v) The Menu System

The menu system from this rangefinder is not difficult to use, however, the current menu system is way better. I did use the old menu system before with my X10 but I am so used to the current menu that I feel a bit lost to use the old one. Again, this is about adaptability.

Fuji X-Pro1 . Fuji 27mm F2.8 WR @27mm . f5.6 . 1/3200” . ISO 400 . Post-edited
Fuji X-Pro1 . Fuji 35mm F1.4 @35mm . f2 . 1/125” . ISO 2500 . Pro Neg Hi
Fuji X-Pro1 . Fuji 23mm F2 @23mm . f2 . 1/320” . ISO 640 . Pro Neg Hi

vi) The Little Focus Stick

Some people hate it, some people love it and I belong to the latter. In fact, I use it more often than the 4 directional buttons, also known as selector buttons. Whenever I try to navigate the menu system, my thumb will unknowingly move to where the focus stick position is. Then I only realize that this camera does not equip with it when I try to push the “stick”.

vii) The In-Camera Raw Processing

The newer lineup of Fujifilm cameras comes with a good suite of film simulations and basic editing tools to do some simple post-processing or fine-tune your photos, so you can share them with your family and friends immediately.

I love to use this function, especially when I can make some fine adjustments inside the camera during commuting or between breaks. However, the raw processor included in this first generation is rather slow. But if you want to do some simple post-processing in the camera, you can still do it.

Fuji X-Pro1 . Fuji 70-300mm F4-5.6 @87.5mm . f5.6 . 1/800” . ISO 200 . Post-edited
Fuji X-Pro1 . Fuji 27mm F2.8 WR @27mm . f5.6 . 1/1100” . ISO 200 . Post-edited
Fuji X-Pro1 . Fuji 18mm F1.4 @18mm . f5.6 . 1/2400” . ISO 200 . Post-edited

Conclusion

It is a good camera with minor drawbacks. 16 megapixels (mp) is certainly enough for the magazine size print and more than enough for your social media sharing. I am totally fine with 16mp as I hardly crop my photos by a lot. So should I get one? Probably not the X-Pro 1. Don’t get me wrong. This camera is still capable of shooting amazing shots. Having said that, I might consider getting a used X-Pro2 instead of X-Pro 1. That is because X-Pro 2 at least eliminates my drawbacks. (Sorry for the disappointment.)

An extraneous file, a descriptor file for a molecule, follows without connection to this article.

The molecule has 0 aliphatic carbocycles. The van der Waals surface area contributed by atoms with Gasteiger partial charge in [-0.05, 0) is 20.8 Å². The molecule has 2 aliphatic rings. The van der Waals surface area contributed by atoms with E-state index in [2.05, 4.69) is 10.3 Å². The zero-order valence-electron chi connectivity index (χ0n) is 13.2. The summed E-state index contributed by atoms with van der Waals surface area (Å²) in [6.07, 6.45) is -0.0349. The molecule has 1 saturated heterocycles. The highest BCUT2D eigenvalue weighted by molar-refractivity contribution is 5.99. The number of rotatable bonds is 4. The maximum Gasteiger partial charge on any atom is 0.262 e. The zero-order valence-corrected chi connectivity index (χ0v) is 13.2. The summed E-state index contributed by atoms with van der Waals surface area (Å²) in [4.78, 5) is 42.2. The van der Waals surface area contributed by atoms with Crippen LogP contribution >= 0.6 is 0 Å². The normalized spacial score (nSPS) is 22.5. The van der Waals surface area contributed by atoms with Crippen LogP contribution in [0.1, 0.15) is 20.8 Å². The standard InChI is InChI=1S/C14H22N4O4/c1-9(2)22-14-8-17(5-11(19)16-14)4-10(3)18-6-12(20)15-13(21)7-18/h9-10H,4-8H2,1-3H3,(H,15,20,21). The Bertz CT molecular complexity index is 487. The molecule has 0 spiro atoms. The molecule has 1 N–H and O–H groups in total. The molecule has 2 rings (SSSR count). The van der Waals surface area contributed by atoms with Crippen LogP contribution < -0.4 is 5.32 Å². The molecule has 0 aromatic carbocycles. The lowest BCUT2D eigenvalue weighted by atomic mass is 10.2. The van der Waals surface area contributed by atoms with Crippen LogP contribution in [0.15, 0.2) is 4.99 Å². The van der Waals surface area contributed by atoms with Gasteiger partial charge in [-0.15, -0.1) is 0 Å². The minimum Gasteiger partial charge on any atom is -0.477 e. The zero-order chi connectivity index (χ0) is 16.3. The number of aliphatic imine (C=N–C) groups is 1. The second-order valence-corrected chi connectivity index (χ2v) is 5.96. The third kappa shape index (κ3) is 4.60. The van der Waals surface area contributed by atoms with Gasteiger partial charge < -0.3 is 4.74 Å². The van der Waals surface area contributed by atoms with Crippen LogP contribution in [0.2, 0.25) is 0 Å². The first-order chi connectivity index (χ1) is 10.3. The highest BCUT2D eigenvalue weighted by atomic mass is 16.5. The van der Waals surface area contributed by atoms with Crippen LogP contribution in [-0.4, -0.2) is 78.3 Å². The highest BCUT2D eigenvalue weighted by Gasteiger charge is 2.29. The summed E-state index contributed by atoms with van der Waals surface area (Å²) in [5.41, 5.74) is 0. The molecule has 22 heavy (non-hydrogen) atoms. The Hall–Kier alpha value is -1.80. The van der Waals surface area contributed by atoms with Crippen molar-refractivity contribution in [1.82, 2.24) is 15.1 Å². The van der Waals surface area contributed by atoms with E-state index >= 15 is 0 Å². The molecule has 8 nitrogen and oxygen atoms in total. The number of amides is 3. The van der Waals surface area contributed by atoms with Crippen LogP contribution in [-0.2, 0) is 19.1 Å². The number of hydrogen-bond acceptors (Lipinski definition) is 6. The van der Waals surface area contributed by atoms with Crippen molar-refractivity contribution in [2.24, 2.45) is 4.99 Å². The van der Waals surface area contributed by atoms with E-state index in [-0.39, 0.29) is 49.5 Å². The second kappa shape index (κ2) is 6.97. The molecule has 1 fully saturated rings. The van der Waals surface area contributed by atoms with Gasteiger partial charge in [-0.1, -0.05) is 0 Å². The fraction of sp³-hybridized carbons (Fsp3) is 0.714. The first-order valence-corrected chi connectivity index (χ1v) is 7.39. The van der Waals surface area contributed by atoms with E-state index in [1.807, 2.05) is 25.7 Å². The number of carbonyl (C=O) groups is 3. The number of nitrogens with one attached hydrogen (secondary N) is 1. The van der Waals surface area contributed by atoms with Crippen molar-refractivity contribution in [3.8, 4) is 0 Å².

To answer both questions stated in my second paragraph. If you do not mind the drawbacks that I have mentioned, you can get one for your photography learning adventure or for a second camera system. I always prioritize great quality lenses first over the camera body. Hence, pick up one or two good primes lenses (or zoom lens if you prefer) together with this camera.

In My Own Words

The evolution of the technology in the camera industry has been improving from time to time. I always think of the longevity of the camera technologies one can optimize with. When I am purchasing a camera, I will weigh the cost and the longevity for myself. As this X-Pro1 is hitting its 10 years mark in 2022, this also means the technology inside its gut is 10 years old too. I’m not saying this camera cannot be used. But what I am suggesting is that if one person is to invest in a camera system, probably can consider cameras that launch in recent years. At least you can stop “chasing” after a newer camera when you get the more recent one. If brand new is not an option, you can also consider getting the pre-owned newer camera models at a better and affordable price point.